A mole (or naevus) is the term applied to any spot on the skin. Many moles are coloured (pigmented) but some have no colour.
A melanoma is the medical term for a mole. This simply means any pigmented or non pigmented lesion; it does not mean a cancer. Although most moles are brown, they can vary from flesh coloured through yellow and blue, to black. Moles can be many different shapes and can be single or multiple, on almost any part of the body. Everybody has moles; some people have more than others. Most moles have formed before the age of 20, but some people can get new moles well into their 30s or beyond.
The vast majority of moles remain benign (non cancerous) and never cause any trouble. However, a small number may change with time and have the potential to become a cancerous mole (malignant melanoma). If a mole changes in size or colour, if it itches, is painful or bleeds, or if new nodules develop around it or it looks red and inflamed then the mole should be removed for examination.
It is important that moles are removed properly so they can be thoroughly examined. It is usually recommended that moles are removed with an ellipse of normal skin around them, aiming for a 2mm margin of clearance. Most of the moles that are removed turn out to be fine. Pathologists (doctors who examine tissues under the microscope) use different terms for benign moles. They may be junctional, juvenile, blue, compound, dermal or intradermal.
All these are descriptions for benign (non cancerous) moles. Some will be what are called dysplastic moles. These are thought to be precancerous moles that have the potential to become malignant melanomas if they are left. Although many of them may not turn cancerous it is impossible to tell and so they should probably be removed.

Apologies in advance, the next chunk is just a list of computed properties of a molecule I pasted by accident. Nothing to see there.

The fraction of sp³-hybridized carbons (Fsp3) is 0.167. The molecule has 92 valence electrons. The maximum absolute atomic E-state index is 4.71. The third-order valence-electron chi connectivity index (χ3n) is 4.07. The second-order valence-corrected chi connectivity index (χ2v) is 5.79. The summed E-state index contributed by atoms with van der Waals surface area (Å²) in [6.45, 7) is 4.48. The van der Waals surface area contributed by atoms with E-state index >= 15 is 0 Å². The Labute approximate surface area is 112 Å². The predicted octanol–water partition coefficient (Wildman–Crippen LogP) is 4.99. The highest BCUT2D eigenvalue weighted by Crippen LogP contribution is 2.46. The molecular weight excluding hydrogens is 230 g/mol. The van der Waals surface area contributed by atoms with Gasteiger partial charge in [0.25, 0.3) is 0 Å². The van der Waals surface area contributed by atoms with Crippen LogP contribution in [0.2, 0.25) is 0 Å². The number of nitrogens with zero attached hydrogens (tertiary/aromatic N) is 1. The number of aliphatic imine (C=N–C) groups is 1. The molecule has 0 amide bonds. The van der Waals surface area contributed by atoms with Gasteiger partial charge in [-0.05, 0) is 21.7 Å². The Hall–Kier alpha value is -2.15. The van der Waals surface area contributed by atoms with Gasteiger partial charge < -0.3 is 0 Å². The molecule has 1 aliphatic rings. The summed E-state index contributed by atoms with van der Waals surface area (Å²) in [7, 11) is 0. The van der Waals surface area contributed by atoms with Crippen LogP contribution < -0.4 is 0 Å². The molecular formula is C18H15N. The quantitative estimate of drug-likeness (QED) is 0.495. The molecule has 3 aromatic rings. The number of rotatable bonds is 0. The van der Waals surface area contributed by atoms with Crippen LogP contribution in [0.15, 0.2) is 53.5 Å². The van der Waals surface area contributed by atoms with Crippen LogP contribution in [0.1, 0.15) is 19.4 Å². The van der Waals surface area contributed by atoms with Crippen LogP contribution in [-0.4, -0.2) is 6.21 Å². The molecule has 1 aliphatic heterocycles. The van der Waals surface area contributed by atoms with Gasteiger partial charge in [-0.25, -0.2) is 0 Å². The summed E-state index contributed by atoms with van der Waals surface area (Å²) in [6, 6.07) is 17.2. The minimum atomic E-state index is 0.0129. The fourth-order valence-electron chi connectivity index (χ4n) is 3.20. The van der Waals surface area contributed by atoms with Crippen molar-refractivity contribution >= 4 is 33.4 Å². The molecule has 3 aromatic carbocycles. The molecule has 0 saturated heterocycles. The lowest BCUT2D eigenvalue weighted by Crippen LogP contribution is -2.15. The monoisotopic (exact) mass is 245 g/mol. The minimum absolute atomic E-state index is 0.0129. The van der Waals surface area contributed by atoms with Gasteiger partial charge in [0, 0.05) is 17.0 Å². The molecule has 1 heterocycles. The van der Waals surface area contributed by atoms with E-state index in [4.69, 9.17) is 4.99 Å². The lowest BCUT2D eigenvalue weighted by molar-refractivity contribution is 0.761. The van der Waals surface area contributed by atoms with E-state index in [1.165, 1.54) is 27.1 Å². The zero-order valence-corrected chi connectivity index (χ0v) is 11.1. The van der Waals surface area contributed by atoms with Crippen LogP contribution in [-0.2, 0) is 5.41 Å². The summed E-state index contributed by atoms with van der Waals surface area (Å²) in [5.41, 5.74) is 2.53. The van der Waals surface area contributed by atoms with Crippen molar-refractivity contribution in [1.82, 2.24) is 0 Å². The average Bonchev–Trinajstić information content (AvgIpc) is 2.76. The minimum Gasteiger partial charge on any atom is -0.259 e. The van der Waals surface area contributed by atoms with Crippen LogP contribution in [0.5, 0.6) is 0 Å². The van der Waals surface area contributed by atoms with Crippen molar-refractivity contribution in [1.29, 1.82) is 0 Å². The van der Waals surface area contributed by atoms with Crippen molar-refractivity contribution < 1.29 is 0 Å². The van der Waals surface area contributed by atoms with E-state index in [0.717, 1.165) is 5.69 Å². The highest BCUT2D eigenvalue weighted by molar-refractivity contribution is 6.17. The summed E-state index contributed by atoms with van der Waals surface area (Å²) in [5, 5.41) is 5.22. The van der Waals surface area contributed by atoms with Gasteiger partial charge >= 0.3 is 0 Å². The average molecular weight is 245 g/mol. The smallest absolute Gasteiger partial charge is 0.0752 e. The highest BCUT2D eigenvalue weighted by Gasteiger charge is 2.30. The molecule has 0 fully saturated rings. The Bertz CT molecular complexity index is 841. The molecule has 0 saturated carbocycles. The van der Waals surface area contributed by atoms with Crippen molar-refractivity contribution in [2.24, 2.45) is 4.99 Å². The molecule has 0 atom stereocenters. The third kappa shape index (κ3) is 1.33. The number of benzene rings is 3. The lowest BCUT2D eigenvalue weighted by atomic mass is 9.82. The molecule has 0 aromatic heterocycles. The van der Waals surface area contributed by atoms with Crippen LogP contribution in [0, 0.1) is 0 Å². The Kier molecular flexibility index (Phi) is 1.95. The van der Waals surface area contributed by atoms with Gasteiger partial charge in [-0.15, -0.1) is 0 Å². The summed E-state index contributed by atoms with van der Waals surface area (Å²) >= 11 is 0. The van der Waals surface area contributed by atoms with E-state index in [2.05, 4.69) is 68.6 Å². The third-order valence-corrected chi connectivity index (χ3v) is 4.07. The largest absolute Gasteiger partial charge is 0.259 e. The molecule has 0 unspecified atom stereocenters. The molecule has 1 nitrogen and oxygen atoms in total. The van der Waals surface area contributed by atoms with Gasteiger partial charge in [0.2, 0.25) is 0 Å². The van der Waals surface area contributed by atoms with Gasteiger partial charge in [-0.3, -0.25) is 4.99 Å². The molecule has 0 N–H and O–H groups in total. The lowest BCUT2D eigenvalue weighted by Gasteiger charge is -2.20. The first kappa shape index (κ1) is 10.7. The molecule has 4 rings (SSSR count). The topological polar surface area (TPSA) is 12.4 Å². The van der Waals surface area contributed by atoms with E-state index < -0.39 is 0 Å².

The next stage after the dysplastic mole is the malignant melanoma in situ. This has just turned cancerous, but does not have the ability to spread. Like the dysplastic mole, it is cured by removing it properly. Malignant melanomas proper have the ability to spread around the body, so the earlier they are caught the better.
It seems that the most important factor in determining whether a malignant melanoma may have spread or not is its thickness. This is measured in mm and is called the Breslow thickness. Depending on the thickness, a wider removal of the skin around a malignant melanoma is usually recommended. Malignant melanomas that are less than 1mm thick have a greater than 95% chance of causing no further trouble.
Another way of measuring the thickness of a malignant melanoma is the Clarke’s level. This relates to which layers of the skin the malignant melanoma has penetrated. This is less accurate that the Breslow thickness in predicting the likelihood of further problems.
As with other cancers, it is important that people who have had malignant melanomas are treated by a team of specialists. Melanoma specialists include a dermatologist, a surgeon and perhaps a plastic surgeon, an oncologist and a pthologist.
Some groups of people should be regularly checked for abnormal moles. These include people who have had a malignant melanoma before, or there is a family history of it, fair skinned, fair haired or red haired people and those with a large number of moles or previous dysplastic moles, as well as those who have had considerable sun exposure in their lives, particularly with episodes of severe sunburn when they were young.
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